Nira Caledonia in Edinburgh's Gloucester Place is a great place to wake up and breakfast before shopping your way down Princes Street. The hotel is made up of two large Georgian townhouses on the north side of Edinburgh's New Town. Inside the decor has eschewed stags heads and tartan in favour of black and silver, with black laquer Chinese furniture in every bedroom and an all-black restaurant on the ground floor. Head Chef Gordon Inglis oversees the menu, one that gives you the provenance of just about every Scottish ingredient from Loch Duart salmon to beef from Highland Drovers Farm, pork from Puddledub Farm in Fife and seasonal free-range turkeys from Gartmorn Farm near Alloa.
Now for a day plan. First talk to the hotel's concierge team who will be very keen to help you find just the right purchase (they will even help you back with your shopping if your purchase exceed your upper body strength - just ask ). I'd start on George Street with its upmarket brand names and then drop down to Princes Street for the more familiar chain stores. By the end of a busy day you may be desperate for Nira Caledonia's own single malt scotch, a 16-year-old Ardmore sourced and bottled by the Adelphi Distillery. The hotel was limited to just 24 bottles so if you're a whisky drinker you're in for an exclusive treat.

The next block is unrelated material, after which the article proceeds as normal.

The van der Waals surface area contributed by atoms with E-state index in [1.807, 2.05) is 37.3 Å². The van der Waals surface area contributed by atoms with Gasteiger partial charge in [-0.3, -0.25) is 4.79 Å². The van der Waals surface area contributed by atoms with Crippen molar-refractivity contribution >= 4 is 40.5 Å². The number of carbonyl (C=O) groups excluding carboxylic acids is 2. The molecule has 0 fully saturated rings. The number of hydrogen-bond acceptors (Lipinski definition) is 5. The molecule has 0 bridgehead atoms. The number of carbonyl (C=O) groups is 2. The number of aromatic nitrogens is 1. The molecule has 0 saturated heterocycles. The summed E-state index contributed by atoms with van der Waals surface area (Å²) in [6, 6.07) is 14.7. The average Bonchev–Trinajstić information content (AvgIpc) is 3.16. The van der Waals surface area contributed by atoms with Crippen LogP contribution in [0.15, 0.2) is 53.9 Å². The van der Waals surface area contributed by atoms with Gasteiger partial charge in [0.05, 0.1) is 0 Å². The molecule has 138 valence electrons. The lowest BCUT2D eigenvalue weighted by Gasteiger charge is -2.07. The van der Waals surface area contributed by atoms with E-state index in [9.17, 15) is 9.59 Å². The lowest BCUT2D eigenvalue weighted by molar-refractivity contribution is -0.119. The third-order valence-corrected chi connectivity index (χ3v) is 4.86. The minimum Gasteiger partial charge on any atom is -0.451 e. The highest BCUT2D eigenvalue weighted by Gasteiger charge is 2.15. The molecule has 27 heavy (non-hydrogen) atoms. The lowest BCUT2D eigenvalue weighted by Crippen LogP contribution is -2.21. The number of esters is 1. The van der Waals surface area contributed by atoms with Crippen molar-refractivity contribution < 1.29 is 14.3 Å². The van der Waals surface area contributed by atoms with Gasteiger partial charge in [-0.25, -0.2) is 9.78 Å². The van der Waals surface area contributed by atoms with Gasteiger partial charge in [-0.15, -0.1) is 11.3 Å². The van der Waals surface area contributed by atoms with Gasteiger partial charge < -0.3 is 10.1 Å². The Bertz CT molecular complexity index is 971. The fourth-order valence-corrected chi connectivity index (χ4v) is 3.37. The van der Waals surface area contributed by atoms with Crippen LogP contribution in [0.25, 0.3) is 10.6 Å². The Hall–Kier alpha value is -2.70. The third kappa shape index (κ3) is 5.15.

Nira Caledonia is a thoroughly Scots experience but with a modern twist. And Edinburgh is a great weekend getaway destination whether or not you're shopping.
Very few hotels are located in the middle of a major shopping street. Even fewer are as glamorous as the Chester Grosevenor. A hotel has stood on this site since 1784 when it opened as the Royal Hotel. In 1815 the Grosvenor family bought and renamed it, and then in 1865 they rebuilt it entirely in splendid mock-Tudor style.
Immediately outside the hotel you'll find the usual chains but also an exciting range of independent retailers: Toycraft, a family-run traditional toy shop, Chateau de Sable, a boutique for traditional French children's clothing, Pyramid (glassware), Eva Chester (women's clothing) and The Hat Place (speaks for itself).
To make the prospect of hitting the stores even more palatable, the hotel offers ‘mid-week Christmas shopping breaks' every Thursday from 17 November to 22 December. This allows guests to take advantage of Chester's late-night shopping on Thursday evenings and throws in a traditional Grosvenor Afternoon Tea and a 45-minute spa treatment to make the experience even more painless.